6. FOUR Displaced children’s participation in political violence: towards greater understanding of mobilisation
    (pp. 69-88)
    Jason Hart

    In his filmTurtles Can Fly, Bahman Ghobadi presents a stark picture of Iraqi Kurdish children and their struggles to survive around the time of the US-led invasion of 2003. Towards the end of the film a group of boys head off to the nearby town to obtain guns and then set these up on the roof of their school as defence against a possible military attack. This is not recruitment in the conventional sense but the self-mobilisation of a group of children under the leadership of a 13-year-old. Ghobadi’s film also shows us the rape by Iraqi soldiers of...

  7. FIVE Between a rock and a hard place: negotiating age and identity in the UK asylum system
    (pp. 89-106)
    Heaven Crawley

    The experiences of separated children who seek asylum in the UK and attempt to negotiate the complex array of individuals and institutions with whom they come into contact is increasingly well documented (Bhabha and Finch, 2007). Less often considered is the extent to which the success – or otherwise – of these children in securing refugee status and access to appropriate housing, welfare and educational support is determined not only by their individual experiences and abilities, but also by a particular conceptualisation of ‘childhood’ that pervades the asylum process. This chapter examines the ways in which children’s experiences of conflict,...

  8. SIX Understanding silences and secrets when working with unaccompanied asylum-seeking children
    (pp. 107-122)
    Ravi Kohli

    In making claims for sanctuary, asylum seekers tell stories of their persecution and flight, which they hope will get them through whatever border stands between them and an ordinary life outside their homeland. Sometimes, when they have to, they embellish their experiences, rewrite their scripts, polish up the presentation and talk of persecution in compelling ways. They sometimes pluck out a series of linear events even when their lives and trajectories are wayward and untidy, because the ways in which asylum receptors accept stories are often in linear form, with a sequence of suffering making the links in a chain...

  9. SEVEN Doing Britishness: multilingual practices, creativity and criticality of British Chinese children
    (pp. 123-144)
    Li Wei, Zhu Hua and Chao-Jung Wu

    Sociolinguists have long argued that language plays a crucial role in revealing and constructing a speaker’s identity (for example, Edwards, 1985; Le Page and Tabouret-Keller, 1985). Recent public debate in the UK over what constitutes Britishness provides new impetus to the line of research where linguistic practices are seen as both markers and makers of individuals’ as well as groups’ identities. So far, attention has mainly been paid to how specific ethnic and sociocultural identities are constructed through distinctive ways of language use or how speakers borrow features of another ethnic or social group’s language to index particular identities (for...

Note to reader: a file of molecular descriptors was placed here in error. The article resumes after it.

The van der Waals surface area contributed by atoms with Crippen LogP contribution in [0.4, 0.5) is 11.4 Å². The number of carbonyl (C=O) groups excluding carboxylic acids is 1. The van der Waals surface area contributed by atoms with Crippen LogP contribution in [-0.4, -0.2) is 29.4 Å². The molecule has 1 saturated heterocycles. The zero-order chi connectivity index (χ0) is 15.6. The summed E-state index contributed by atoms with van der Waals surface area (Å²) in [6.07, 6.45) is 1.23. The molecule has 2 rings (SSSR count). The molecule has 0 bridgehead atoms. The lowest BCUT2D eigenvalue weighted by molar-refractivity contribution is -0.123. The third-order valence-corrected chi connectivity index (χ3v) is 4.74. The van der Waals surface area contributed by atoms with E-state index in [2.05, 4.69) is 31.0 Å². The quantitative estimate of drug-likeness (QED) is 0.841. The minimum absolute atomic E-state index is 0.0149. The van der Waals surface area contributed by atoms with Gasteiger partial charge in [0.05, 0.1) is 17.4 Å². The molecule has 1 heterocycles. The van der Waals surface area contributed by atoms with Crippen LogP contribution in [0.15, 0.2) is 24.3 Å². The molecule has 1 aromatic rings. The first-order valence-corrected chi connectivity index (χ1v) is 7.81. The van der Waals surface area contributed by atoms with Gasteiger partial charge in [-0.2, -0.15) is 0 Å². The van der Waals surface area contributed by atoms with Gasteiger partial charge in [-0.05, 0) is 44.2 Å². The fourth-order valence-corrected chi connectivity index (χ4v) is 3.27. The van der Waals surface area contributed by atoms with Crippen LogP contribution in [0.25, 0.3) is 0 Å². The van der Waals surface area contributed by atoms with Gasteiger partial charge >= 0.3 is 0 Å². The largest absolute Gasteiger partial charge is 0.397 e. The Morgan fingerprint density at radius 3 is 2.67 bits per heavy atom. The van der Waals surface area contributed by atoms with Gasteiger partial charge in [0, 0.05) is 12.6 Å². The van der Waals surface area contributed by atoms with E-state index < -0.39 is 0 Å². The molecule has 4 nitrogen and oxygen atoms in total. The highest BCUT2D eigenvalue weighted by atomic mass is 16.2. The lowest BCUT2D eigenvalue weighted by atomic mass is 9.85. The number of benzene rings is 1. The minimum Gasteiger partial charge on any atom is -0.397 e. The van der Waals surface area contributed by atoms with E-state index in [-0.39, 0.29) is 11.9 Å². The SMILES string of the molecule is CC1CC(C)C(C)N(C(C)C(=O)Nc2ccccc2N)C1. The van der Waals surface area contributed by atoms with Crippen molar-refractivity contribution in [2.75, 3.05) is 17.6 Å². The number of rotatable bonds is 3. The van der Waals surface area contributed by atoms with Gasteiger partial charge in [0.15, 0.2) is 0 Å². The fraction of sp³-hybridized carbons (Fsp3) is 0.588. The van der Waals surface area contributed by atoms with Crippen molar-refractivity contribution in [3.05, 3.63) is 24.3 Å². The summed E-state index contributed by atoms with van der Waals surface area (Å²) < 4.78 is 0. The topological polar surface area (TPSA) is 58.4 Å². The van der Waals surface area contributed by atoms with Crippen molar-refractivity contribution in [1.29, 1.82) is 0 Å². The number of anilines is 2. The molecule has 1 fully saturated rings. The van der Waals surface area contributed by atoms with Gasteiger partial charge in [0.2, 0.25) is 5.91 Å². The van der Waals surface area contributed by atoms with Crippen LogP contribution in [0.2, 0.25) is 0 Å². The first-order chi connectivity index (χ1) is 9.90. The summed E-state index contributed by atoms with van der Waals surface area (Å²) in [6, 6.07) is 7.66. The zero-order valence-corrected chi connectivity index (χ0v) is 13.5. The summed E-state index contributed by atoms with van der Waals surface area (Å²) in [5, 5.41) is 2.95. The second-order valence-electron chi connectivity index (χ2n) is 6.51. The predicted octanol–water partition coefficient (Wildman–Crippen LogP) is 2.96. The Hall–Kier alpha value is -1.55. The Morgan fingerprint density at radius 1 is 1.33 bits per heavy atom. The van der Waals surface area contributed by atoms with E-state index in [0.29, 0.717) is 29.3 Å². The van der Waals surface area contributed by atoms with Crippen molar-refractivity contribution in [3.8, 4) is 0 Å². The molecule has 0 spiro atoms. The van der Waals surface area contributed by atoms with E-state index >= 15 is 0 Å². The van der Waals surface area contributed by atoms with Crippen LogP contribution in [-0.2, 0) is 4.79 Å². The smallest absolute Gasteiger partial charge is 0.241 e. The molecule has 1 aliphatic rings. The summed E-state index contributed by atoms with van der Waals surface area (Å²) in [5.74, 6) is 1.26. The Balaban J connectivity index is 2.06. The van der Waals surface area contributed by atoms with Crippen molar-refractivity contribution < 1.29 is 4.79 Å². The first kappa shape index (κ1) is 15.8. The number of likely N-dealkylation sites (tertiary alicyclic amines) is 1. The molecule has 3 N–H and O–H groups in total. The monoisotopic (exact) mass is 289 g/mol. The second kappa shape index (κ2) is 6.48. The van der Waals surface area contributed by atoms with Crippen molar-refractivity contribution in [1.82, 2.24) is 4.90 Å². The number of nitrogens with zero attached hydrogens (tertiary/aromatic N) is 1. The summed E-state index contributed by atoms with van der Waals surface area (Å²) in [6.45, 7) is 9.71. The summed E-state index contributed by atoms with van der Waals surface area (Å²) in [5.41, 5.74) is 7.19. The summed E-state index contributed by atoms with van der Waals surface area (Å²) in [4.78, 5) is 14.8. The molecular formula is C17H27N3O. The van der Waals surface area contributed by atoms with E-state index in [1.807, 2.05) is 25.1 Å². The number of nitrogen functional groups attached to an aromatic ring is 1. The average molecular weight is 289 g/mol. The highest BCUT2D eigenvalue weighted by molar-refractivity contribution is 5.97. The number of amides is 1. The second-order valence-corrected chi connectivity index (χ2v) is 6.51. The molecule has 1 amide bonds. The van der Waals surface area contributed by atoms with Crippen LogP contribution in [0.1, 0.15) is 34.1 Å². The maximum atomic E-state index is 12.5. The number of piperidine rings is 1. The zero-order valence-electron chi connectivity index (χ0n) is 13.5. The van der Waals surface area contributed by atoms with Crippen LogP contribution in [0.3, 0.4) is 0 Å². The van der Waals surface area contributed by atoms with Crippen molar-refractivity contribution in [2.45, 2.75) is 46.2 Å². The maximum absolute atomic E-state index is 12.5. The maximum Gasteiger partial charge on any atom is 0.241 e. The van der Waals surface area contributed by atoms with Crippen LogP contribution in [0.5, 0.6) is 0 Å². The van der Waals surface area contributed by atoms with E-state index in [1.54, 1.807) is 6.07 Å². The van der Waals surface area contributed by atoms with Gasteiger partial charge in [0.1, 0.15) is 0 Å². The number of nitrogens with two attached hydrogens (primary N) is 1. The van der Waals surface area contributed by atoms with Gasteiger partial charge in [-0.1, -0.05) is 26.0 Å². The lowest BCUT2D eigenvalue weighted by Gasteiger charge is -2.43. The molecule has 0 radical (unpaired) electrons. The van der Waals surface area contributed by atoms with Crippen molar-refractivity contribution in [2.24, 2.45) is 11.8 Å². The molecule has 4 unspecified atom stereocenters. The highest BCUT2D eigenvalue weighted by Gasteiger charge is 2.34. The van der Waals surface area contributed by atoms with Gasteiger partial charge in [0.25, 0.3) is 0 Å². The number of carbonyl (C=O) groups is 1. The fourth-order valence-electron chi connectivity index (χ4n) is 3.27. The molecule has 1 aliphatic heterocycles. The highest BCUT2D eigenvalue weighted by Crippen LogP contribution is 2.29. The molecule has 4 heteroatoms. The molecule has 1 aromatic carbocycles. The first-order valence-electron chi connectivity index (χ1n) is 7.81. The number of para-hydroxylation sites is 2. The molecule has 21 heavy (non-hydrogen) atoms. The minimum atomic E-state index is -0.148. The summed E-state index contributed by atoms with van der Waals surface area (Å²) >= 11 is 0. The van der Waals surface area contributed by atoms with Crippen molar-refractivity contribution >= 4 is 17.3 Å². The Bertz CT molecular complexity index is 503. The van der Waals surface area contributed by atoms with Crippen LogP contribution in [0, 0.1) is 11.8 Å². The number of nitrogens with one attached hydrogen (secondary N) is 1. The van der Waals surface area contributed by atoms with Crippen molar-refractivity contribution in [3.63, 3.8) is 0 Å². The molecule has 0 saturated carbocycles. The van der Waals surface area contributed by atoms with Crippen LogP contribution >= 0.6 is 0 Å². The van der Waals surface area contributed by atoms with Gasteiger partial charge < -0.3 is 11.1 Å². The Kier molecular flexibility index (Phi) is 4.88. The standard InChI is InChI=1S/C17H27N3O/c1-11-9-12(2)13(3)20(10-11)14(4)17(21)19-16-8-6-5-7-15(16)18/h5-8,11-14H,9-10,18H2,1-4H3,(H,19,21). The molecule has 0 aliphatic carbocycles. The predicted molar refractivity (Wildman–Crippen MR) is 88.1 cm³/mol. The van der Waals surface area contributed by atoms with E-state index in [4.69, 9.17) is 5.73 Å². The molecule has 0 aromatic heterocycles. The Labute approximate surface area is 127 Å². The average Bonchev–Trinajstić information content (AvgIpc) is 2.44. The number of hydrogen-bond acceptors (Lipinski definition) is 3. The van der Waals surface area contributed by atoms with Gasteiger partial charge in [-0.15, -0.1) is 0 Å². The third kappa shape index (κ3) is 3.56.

10. EIGHT Closings in young children’s disputes: resolution, dissipation and teacher intervention
    (pp. 145-166)
    Amelia Church

    As other contributors to this volume have shown, children’s communications are often misheard or unheard. One reason is that in many settings children are powerless to make themselves heard. Another is that adults do not have sufficient understanding of how children communicate. For example, young children are active participants in constructing their own social worlds, yet adults may impinge on this process without a full understanding of how children go about creating rule-governed environments in which they are capable agents. This chapter shows how conversation analysis can be a tool for understanding how children communicate and engage, how they deal...

  11. NINE Keeping connected: textual cohesion and textual selves, how young people stay together online
    (pp. 167-184)
    Julia Davies

    In this chapter I draw on observations from research spanning the last decade, in which I have been tracing paths that children, young people and adults have made through their online interactivity. Some of the data I analyse are drawn from the activities of those ‘early adopters’ who have pioneered the use of technology as a way of connecting socially (Wildfyre, 1997a; Verdi, 2004). Others whose texts I consider have been part of a generation of youngsters who have taken part in online activities alongside their peers and friends as part of a more recent popular culture interest in social...

  12. Conclusion: autonomy, dialogue and recognition
    (pp. 185-198)
    Nigel Thomas

    These words by Roger Waters were sung by pupils from Islington Green School on the recording ofAnother Brick in the Wall (Part 2), the rock band Pink Floyd’s biggest hit single. The record reached Number 1 in the British music charts on 15 December 1979, and stayed there for five weeks, the much-desired Christmas Number 1. It was put there by young people, many of them still at school, who one presumes were responding to the words at least as much as to the music. Along with its popularity, the song aroused intense hostility, not only from the tabloid...